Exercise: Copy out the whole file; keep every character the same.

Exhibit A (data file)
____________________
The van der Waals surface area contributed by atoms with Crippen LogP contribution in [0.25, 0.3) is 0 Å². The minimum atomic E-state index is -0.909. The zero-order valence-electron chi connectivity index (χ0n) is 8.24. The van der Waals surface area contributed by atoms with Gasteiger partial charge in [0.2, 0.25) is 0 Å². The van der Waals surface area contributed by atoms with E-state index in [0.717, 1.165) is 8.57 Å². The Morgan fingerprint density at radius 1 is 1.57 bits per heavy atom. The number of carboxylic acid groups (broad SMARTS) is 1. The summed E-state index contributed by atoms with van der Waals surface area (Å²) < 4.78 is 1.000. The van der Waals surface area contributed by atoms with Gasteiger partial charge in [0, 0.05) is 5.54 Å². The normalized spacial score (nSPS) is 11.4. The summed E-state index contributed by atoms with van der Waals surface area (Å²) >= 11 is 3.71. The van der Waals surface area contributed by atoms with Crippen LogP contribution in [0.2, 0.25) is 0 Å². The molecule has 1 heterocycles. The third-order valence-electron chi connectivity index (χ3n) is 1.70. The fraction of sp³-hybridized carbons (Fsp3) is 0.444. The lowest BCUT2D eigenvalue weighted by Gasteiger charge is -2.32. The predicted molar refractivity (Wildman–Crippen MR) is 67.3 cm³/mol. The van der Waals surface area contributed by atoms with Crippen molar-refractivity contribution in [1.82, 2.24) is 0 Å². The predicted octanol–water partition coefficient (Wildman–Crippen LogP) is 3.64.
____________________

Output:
The van der Waals surface area contributed by atoms with Crippen LogP contribution in [0.25, 0.3) is 0 Å². The minimum atomic E-state index is -0.909. The zero-order valence-electron chi connectivity index (χ0n) is 8.24. The van der Waals surface area contributed by atoms with Gasteiger partial charge in [0.2, 0.25) is 0 Å². The van der Waals surface area contributed by atoms with E-state index in [0.717, 1.165) is 8.57 Å². The Morgan fingerprint density at radius 1 is 1.57 bits per heavy atom. The number of carboxylic acid groups (broad SMARTS) is 1. The summed E-state index contributed by atoms with van der Waals surface area (Å²) < 4.78 is 1.000. The van der Waals surface area contributed by atoms with Gasteiger partial charge in [0, 0.05) is 5.54 Å². The normalized spacial score (nSPS) is 11.4. The summed E-state index contributed by atoms with van der Waals surface area (Å²) >= 11 is 3.71. The van der Waals surface area contributed by atoms with Crippen LogP contribution in [0.2, 0.25) is 0 Å². The molecule has 1 heterocycles. The third-order valence-electron chi connectivity index (χ3n) is 1.70. The fraction of sp³-hybridized carbons (Fsp3) is 0.444. The lowest BCUT2D eigenvalue weighted by Gasteiger charge is -2.32. The predicted molar refractivity (Wildman–Crippen MR) is 67.3 cm³/mol. The van der Waals surface area contributed by atoms with Crippen molar-refractivity contribution in [1.82, 2.24) is 0 Å². The predicted octanol–water partition coefficient (Wildman–Crippen LogP) is 3.64.